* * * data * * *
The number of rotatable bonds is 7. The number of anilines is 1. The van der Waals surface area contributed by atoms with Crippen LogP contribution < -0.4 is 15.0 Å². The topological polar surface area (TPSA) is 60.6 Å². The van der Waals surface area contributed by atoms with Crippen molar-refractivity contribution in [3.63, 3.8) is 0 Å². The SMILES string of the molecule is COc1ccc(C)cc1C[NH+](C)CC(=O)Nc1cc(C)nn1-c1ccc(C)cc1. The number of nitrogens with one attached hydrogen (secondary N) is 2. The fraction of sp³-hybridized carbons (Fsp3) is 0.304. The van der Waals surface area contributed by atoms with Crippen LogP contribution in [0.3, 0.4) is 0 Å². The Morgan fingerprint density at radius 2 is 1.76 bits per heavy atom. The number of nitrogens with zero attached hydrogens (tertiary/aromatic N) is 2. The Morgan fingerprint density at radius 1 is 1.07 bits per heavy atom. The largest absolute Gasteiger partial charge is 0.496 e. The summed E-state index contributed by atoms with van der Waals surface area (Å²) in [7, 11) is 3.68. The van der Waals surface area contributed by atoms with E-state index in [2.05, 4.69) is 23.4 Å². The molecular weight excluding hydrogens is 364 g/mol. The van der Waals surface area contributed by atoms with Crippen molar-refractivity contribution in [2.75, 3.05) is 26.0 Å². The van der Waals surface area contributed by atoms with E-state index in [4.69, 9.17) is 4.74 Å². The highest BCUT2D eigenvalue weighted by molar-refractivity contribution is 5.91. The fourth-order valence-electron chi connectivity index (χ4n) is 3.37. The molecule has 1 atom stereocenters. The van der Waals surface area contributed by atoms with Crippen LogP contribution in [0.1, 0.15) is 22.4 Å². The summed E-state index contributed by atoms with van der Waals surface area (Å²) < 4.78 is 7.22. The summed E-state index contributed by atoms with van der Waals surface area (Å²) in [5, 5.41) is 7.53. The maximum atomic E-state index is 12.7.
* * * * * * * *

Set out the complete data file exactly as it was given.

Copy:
The number of rotatable bonds is 7. The number of anilines is 1. The van der Waals surface area contributed by atoms with Crippen LogP contribution < -0.4 is 15.0 Å². The topological polar surface area (TPSA) is 60.6 Å². The van der Waals surface area contributed by atoms with Crippen molar-refractivity contribution in [3.63, 3.8) is 0 Å². The SMILES string of the molecule is COc1ccc(C)cc1C[NH+](C)CC(=O)Nc1cc(C)nn1-c1ccc(C)cc1. The number of nitrogens with one attached hydrogen (secondary N) is 2. The fraction of sp³-hybridized carbons (Fsp3) is 0.304. The van der Waals surface area contributed by atoms with Crippen LogP contribution in [0.3, 0.4) is 0 Å². The Morgan fingerprint density at radius 2 is 1.76 bits per heavy atom. The number of nitrogens with zero attached hydrogens (tertiary/aromatic N) is 2. The Morgan fingerprint density at radius 1 is 1.07 bits per heavy atom. The largest absolute Gasteiger partial charge is 0.496 e. The summed E-state index contributed by atoms with van der Waals surface area (Å²) in [7, 11) is 3.68. The van der Waals surface area contributed by atoms with E-state index in [2.05, 4.69) is 23.4 Å². The molecular weight excluding hydrogens is 364 g/mol. The van der Waals surface area contributed by atoms with Crippen molar-refractivity contribution in [2.75, 3.05) is 26.0 Å². The van der Waals surface area contributed by atoms with E-state index in [4.69, 9.17) is 4.74 Å². The highest BCUT2D eigenvalue weighted by molar-refractivity contribution is 5.91. The fourth-order valence-electron chi connectivity index (χ4n) is 3.37. The molecule has 1 atom stereocenters. The van der Waals surface area contributed by atoms with Crippen LogP contribution in [0.1, 0.15) is 22.4 Å². The summed E-state index contributed by atoms with van der Waals surface area (Å²) < 4.78 is 7.22. The summed E-state index contributed by atoms with van der Waals surface area (Å²) in [5, 5.41) is 7.53. The maximum atomic E-state index is 12.7.